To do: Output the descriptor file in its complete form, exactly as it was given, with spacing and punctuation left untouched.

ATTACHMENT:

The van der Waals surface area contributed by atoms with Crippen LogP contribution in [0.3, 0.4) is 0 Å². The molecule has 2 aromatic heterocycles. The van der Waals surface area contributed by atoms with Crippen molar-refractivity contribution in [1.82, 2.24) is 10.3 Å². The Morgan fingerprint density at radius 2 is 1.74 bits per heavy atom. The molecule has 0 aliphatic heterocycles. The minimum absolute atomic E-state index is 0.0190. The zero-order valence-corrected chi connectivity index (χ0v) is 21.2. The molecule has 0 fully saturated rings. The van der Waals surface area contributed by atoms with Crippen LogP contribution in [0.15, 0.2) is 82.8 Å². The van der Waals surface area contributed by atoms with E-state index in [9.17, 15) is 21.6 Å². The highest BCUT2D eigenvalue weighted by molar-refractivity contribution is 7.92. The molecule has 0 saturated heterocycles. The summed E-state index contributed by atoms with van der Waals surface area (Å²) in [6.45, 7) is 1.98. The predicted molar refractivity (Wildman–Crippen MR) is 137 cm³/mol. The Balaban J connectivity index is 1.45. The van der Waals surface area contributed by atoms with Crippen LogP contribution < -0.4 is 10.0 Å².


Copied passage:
The van der Waals surface area contributed by atoms with Crippen LogP contribution in [0.3, 0.4) is 0 Å². The molecule has 2 aromatic heterocycles. The van der Waals surface area contributed by atoms with Crippen molar-refractivity contribution in [1.82, 2.24) is 10.3 Å². The Morgan fingerprint density at radius 2 is 1.74 bits per heavy atom. The molecule has 0 aliphatic heterocycles. The minimum absolute atomic E-state index is 0.0190. The zero-order valence-corrected chi connectivity index (χ0v) is 21.2. The molecule has 0 fully saturated rings. The van der Waals surface area contributed by atoms with Crippen LogP contribution in [0.15, 0.2) is 82.8 Å². The van der Waals surface area contributed by atoms with E-state index in [9.17, 15) is 21.6 Å². The highest BCUT2D eigenvalue weighted by molar-refractivity contribution is 7.92. The molecule has 0 saturated heterocycles. The summed E-state index contributed by atoms with van der Waals surface area (Å²) in [6.45, 7) is 1.98. The predicted molar refractivity (Wildman–Crippen MR) is 137 cm³/mol. The Balaban J connectivity index is 1.45. The van der Waals surface area contributed by atoms with Crippen LogP contribution < -0.4 is 10.0 Å².